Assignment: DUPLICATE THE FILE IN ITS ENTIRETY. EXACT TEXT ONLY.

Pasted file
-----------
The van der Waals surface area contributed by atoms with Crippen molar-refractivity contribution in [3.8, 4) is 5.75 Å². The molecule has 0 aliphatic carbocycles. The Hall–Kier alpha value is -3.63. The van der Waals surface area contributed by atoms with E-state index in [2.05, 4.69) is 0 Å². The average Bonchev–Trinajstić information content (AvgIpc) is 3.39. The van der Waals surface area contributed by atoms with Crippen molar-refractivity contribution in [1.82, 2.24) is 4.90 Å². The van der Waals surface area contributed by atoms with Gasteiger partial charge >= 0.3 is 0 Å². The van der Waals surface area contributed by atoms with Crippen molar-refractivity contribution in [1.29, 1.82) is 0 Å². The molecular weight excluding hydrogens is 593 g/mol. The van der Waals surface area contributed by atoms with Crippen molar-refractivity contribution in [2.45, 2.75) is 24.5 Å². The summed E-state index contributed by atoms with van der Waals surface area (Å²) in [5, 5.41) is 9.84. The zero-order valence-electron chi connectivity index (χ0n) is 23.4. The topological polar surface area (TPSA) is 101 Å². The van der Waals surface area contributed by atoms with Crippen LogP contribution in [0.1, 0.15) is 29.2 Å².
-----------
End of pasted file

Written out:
The van der Waals surface area contributed by atoms with Crippen molar-refractivity contribution in [3.8, 4) is 5.75 Å². The molecule has 0 aliphatic carbocycles. The Hall–Kier alpha value is -3.63. The van der Waals surface area contributed by atoms with E-state index in [2.05, 4.69) is 0 Å². The average Bonchev–Trinajstić information content (AvgIpc) is 3.39. The van der Waals surface area contributed by atoms with Crippen molar-refractivity contribution in [1.82, 2.24) is 4.90 Å². The van der Waals surface area contributed by atoms with Gasteiger partial charge >= 0.3 is 0 Å². The van der Waals surface area contributed by atoms with Crippen molar-refractivity contribution in [1.29, 1.82) is 0 Å². The molecular weight excluding hydrogens is 593 g/mol. The van der Waals surface area contributed by atoms with Crippen molar-refractivity contribution in [2.45, 2.75) is 24.5 Å². The summed E-state index contributed by atoms with van der Waals surface area (Å²) in [5, 5.41) is 9.84. The zero-order valence-electron chi connectivity index (χ0n) is 23.4. The topological polar surface area (TPSA) is 101 Å². The van der Waals surface area contributed by atoms with Crippen LogP contribution in [0.1, 0.15) is 29.2 Å².